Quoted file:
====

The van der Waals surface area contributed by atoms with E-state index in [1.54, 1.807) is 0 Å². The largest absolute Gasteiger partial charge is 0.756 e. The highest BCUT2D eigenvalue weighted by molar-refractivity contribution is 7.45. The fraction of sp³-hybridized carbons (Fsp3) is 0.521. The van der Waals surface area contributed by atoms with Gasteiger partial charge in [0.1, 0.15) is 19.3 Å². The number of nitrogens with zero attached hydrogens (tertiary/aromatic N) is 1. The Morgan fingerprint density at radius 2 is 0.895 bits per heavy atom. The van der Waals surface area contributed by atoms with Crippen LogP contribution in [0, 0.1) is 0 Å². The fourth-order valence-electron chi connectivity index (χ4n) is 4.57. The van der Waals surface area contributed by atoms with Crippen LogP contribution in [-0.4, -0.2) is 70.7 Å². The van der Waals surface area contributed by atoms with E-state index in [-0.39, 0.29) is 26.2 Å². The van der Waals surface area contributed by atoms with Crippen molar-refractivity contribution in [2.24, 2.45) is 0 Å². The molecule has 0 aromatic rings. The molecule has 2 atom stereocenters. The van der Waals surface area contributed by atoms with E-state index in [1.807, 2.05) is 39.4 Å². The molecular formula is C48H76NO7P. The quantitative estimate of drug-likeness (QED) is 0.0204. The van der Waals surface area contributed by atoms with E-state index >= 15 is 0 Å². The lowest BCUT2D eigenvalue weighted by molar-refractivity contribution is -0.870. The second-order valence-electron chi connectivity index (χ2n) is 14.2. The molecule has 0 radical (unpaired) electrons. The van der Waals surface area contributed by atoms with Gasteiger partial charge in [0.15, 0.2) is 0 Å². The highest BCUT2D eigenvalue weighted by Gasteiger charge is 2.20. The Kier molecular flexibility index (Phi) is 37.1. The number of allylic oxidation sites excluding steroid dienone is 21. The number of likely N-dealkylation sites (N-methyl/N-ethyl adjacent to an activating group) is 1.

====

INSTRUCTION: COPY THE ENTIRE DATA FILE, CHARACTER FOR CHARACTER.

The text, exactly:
The van der Waals surface area contributed by atoms with E-state index in [1.54, 1.807) is 0 Å². The largest absolute Gasteiger partial charge is 0.756 e. The highest BCUT2D eigenvalue weighted by molar-refractivity contribution is 7.45. The fraction of sp³-hybridized carbons (Fsp3) is 0.521. The van der Waals surface area contributed by atoms with Gasteiger partial charge in [0.1, 0.15) is 19.3 Å². The number of nitrogens with zero attached hydrogens (tertiary/aromatic N) is 1. The Morgan fingerprint density at radius 2 is 0.895 bits per heavy atom. The van der Waals surface area contributed by atoms with Crippen LogP contribution in [0, 0.1) is 0 Å². The fourth-order valence-electron chi connectivity index (χ4n) is 4.57. The van der Waals surface area contributed by atoms with Crippen LogP contribution in [-0.4, -0.2) is 70.7 Å². The van der Waals surface area contributed by atoms with E-state index in [-0.39, 0.29) is 26.2 Å². The van der Waals surface area contributed by atoms with Crippen molar-refractivity contribution in [2.24, 2.45) is 0 Å². The molecule has 0 aromatic rings. The molecule has 2 atom stereocenters. The van der Waals surface area contributed by atoms with E-state index in [1.807, 2.05) is 39.4 Å². The molecular formula is C48H76NO7P. The quantitative estimate of drug-likeness (QED) is 0.0204. The van der Waals surface area contributed by atoms with E-state index >= 15 is 0 Å². The lowest BCUT2D eigenvalue weighted by molar-refractivity contribution is -0.870. The second-order valence-electron chi connectivity index (χ2n) is 14.2. The molecule has 0 radical (unpaired) electrons. The van der Waals surface area contributed by atoms with Gasteiger partial charge in [0.15, 0.2) is 0 Å². The highest BCUT2D eigenvalue weighted by Gasteiger charge is 2.20. The Kier molecular flexibility index (Phi) is 37.1. The number of allylic oxidation sites excluding steroid dienone is 21. The number of likely N-dealkylation sites (N-methyl/N-ethyl adjacent to an activating group) is 1.